Indian Armed forces may introduce Bhagwad Gita and Kautilya’s Arthashastra

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Prime Minister Narendra Modi’s call for enhancing indigenisation in the national security system, not just in sourcing equipment and weapons but also in the doctrines, procedures and customs practiced in the armed forces in March this year is a reassertion of the government’s efforts to integrate endogenous sources of knowledge within the framework of national security policy making. The recent idea to include Kautilya’s Arthashastra and Bhagavad Gita as part of India’s military training appears to be in tandem with projects to study, evaluate and glean the enduring wisdom of ancient Indian texts, already underway in some of the premier defence institutions.



It is particularly heartening to see the Arthashastra being considered as part of regular training rather than dwelled upon ephemerally in sporadic lectures primarily focused on establishing its relevance in contemporary times. The important questions to ponder are why are these texts more significant than some others? Why is it important for India to tap its strategic roots, and why now? Why should this socialization be limited to the armed forces? Does this mean that the armed forces have so far been divorced from civilizational ethos? And whether this is the best way to bring about cultural rootedness, potentially critical for a harmonized vision of India’s national security goals.

Sanctity of the Ancient

The essence of a nation’s culture resides in the ‘native’ – vitally connected with the original inhabitants of a country. Ancient India and classical textual tradition, therefore, are key to India’s search for ‘pure’ essence. Strategic cultural theorists too aver that the ‘objects of analysis’ of a nation’s strategic culture are essentially strategic texts representative of a foundational period in the development of strategic thoughts and practices. The formative conceptualization of the external security environment (in terms of role of war, nature of adversary and utility of the use of force) along with a set of strategic preferences in dealing with it, acquires certain resilience, especially when the decision makers are shown to be adequately socialized and exhibiting these heuristics and preferences.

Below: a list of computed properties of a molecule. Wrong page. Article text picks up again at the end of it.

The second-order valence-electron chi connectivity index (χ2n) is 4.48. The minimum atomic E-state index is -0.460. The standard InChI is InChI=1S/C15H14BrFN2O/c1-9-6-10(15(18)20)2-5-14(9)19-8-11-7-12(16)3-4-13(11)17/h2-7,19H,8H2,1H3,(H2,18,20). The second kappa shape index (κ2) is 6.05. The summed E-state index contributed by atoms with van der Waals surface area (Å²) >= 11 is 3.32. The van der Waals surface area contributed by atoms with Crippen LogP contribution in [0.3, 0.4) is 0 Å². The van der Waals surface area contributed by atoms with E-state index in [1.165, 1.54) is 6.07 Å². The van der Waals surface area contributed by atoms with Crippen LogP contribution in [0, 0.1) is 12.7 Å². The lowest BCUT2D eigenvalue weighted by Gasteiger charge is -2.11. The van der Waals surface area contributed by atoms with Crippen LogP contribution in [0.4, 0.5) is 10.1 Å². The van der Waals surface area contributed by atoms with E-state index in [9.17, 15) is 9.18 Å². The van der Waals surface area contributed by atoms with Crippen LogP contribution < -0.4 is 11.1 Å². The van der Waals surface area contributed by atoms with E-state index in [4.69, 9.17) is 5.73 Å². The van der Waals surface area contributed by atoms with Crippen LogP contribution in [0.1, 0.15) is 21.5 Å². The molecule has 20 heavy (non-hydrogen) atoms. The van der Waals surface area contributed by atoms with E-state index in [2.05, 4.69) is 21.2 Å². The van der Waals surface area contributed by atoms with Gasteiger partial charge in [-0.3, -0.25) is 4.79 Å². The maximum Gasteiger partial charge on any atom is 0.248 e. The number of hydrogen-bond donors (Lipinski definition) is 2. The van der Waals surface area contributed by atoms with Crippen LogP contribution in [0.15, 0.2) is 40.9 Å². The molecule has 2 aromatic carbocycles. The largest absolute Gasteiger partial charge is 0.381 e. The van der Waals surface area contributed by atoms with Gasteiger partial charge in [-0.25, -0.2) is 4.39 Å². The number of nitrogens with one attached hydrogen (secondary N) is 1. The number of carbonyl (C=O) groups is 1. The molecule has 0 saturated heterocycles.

Kautilya’s Arthashastra is illustrative of a period 2300 years ago when for the first time a cohesive Indian geo-cultural space and the drive to establish a pan-Indian state/empire encompassing it, had existed. As the treatise is a compilation of precepts and principles of previous artha tradition and demonstrates affinity in thought-style with important texts of India’s larger strategic and philosophical tradition, it is eminently representative of ancient tradition of statecraft. Simultaneously, it is also perhaps, India’s chief historical military text signifying the role of the Army and its complementarity with other dimensions of state security, thereby setting it apart from military classics in other geographies.

The future lies in the past


But why should India revisit its past and rigorously draw lessons for contemporary statecraft from its strategic tradition? As India’s footprint on the world grows, she needs to be self-consciously aware of the values she represents. National security is about protecting a set of values from threat, and may mean different things for different people. The exact set of values, means of securing them, cost one is willing to bear, and the specific degree of security that the state is seeking to achieve, is bound to vary from state to state, and in a large measure then, becomes a function of its strategic culture. Universal, cross-cultural aspect of strategic thinking interacts with and integrates local cultural norms to arrive at principles of war making, lending distinctiveness to geo-cultural spaces.


As a nation’s approach to problem solving seemingly emanates from its cultural context, grasping the socio-cultural milieu of other states is equally important to fashion one’s own responses. For this reason, study of Thucydides, Clausewitz and Sun Tzu is significant. But what is equally if not more important is to have the knowledge of our own strategic traditions and the uniquely Indian way of war, in part also to understand how India is perceived by her allies and adversaries.

The future lies in the past


But why should India revisit its past and rigorously draw lessons for contemporary statecraft from its strategic tradition? As India’s footprint on the world grows, she needs to be self-consciously aware of the values she represents. National security is about protecting a set of values from threat, and may mean different things for different people. The exact set of values, means of securing them, cost one is willing to bear, and the specific degree of security that the state is seeking to achieve, is bound to vary from state to state, and in a large measure then, becomes a function of its strategic culture. Universal, cross-cultural aspect of strategic thinking interacts with and integrates local cultural norms to arrive at principles of war making, lending distinctiveness to geo-cultural spaces.


As a nation’s approach to problem solving seemingly emanates from its cultural context, grasping the socio-cultural milieu of other states is equally important to fashion one’s own responses. For this reason, study of Thucydides, Clausewitz and Sun Tzu is significant. But what is equally if not more important is to have the knowledge of our own strategic traditions and the uniquely Indian way of war, in part also to understand how India is perceived by her allies and adversaries.
 

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